In a small patch of skin no bigger than an inch, there are millions of cells all performing duties, like protecting us from bacteria and sensing temperature. A portion of them are melanocytes, a type of cell dedicated to producing melanin, the substance that gives color to our skin, eyes, and hair. If triggered by UV light from the sun, melanocytes can form moles, or beauty marks.
Though harmless, moles are extremely common; some keep growing and mutating until they turn into melanoma, the most deadly type of skin cancer. While melanoma accounts for only about 1% of all skin cancers, it causes the majority of skin cancer-related deaths, most commonly in people under the age of 30, especially women. Approximately 30% of melanomas begin in existing moles on the skin.
But why do some moles keep growing, while others don’t? And can the same molecular function that stops regular moles from proliferating be applied to cancerous cells? A Boston University–led team of researchers has some answers—and their findings could lead to new drug targets for the successful treatment of cancer.
In a paper published in Nature Communications, they discovered that a signaling pathway that regulates growth in all cells—called the Hippo tumor suppressor pathway—plays a significant role in preventing the transformation of moles into melanoma. The pathway regulates growth by modulating two proteins in the cell. When active, these proteins change gene expression within cells to growth state. When inactivated, which happens when an organ reaches its full size, for example, the gene expression will change to stop growth in cells.
“The Hippo pathway can monitor how squished the cells are, which is basically how it knows that something is done growing,” says Neil J. Ganem, a corresponding author on the paper and a BU School of Medicine associate professor of pharmacology and medicine who studies differences between cancer cells and normal cells.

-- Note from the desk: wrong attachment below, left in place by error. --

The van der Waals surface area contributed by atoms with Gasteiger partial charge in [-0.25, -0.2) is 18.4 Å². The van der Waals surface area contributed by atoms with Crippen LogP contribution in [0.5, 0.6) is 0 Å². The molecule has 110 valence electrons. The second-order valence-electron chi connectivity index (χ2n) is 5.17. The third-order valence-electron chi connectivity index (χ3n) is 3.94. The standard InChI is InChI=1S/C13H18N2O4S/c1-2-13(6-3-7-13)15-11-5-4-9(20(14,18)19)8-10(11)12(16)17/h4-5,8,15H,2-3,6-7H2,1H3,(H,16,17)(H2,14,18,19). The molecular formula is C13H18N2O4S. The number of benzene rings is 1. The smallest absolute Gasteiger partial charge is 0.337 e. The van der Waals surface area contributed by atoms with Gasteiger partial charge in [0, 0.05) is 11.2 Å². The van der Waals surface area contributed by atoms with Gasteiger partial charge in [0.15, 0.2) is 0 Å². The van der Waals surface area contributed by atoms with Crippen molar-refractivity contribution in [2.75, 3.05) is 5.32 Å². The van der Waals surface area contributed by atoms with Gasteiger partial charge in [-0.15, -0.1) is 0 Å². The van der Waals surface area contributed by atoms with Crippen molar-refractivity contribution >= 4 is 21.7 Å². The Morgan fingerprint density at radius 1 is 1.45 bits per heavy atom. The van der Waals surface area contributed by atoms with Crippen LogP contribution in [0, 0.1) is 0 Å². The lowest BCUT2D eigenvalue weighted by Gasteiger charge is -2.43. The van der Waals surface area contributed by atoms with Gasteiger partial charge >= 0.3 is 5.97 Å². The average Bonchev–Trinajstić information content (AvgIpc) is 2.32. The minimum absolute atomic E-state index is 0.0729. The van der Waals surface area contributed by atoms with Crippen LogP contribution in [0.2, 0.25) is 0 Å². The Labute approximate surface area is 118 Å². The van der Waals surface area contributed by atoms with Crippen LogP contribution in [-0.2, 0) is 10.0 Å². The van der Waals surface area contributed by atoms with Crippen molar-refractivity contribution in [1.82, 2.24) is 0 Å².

“We thought that’s what could be happening in these moles, and that the Hippo pathway stops the continuing growth of a mole,” Ganem adds. They looked at mice and human cells to see what happened when the Hippo pathway was turned on or off.
“When activated, we show the Hippo pathway restrains the growth of melanocytes and helps prevent their transformation into melanoma,” says Marc Vittoria, a fourth-year medical student at BU and lead author of the study. “Similarly, we found that when the Hippo tumor suppressor pathway is suppressed in melanocytes, those cells rapidly go on to form melanoma in multiple experimental models.”
The study was supported by a five-year grant from the Melanoma Research Alliance (MRA), called the Jackie King MRA Young Investigator Award, named after a 21-year-old who lost their life to melanoma. The MRA aims to bring young biologists with expertise in cancer cell biology into melanoma research.
“Melanoma is one of these cancers that can affect young people, making it particularly devastating,” Ganem says. “If you find it early, it’s easy to treat, but when you catch it late, and [it becomes] invasive, that is most difficult to treat.”
Doctors will often monitor moles that could be suspicious and opt to remove any that change over time. And discovering the mechanisms our cells employ to protect against tumor formation is key to identifying new drug targets for the successful treatment of cancer.
“We hope our study highlights that targeted reactivation of the Hippo pathway is an attractive therapeutic possibility for the future treatment of melanoma,” Ganem says. Though the research team focused on the role of the Hippo pathway in preventing moles from transforming into melanoma, they believe it may be acting similarly in other subtypes of cancer.